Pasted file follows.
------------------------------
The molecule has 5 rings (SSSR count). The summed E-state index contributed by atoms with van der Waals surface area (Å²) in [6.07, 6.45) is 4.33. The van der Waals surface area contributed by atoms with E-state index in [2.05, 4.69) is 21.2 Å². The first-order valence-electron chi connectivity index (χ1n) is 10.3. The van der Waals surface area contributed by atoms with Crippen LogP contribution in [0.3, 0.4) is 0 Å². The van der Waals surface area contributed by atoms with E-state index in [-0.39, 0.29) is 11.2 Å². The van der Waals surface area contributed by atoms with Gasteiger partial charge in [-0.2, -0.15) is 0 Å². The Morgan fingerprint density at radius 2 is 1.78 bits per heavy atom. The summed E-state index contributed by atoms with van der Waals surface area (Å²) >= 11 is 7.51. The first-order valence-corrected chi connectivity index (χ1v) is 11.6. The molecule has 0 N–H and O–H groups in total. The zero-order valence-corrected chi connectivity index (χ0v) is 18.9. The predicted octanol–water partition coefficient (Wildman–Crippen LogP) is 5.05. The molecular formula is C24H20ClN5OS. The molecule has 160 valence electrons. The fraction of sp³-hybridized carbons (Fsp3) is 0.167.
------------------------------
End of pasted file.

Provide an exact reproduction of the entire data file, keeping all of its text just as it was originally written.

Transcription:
The molecule has 5 rings (SSSR count). The summed E-state index contributed by atoms with van der Waals surface area (Å²) in [6.07, 6.45) is 4.33. The van der Waals surface area contributed by atoms with E-state index in [2.05, 4.69) is 21.2 Å². The first-order valence-electron chi connectivity index (χ1n) is 10.3. The van der Waals surface area contributed by atoms with Crippen LogP contribution in [0.3, 0.4) is 0 Å². The van der Waals surface area contributed by atoms with E-state index in [-0.39, 0.29) is 11.2 Å². The van der Waals surface area contributed by atoms with Gasteiger partial charge in [-0.2, -0.15) is 0 Å². The Morgan fingerprint density at radius 2 is 1.78 bits per heavy atom. The summed E-state index contributed by atoms with van der Waals surface area (Å²) >= 11 is 7.51. The first-order valence-corrected chi connectivity index (χ1v) is 11.6. The molecule has 0 N–H and O–H groups in total. The zero-order valence-corrected chi connectivity index (χ0v) is 18.9. The predicted octanol–water partition coefficient (Wildman–Crippen LogP) is 5.05. The molecular formula is C24H20ClN5OS. The molecule has 160 valence electrons. The fraction of sp³-hybridized carbons (Fsp3) is 0.167.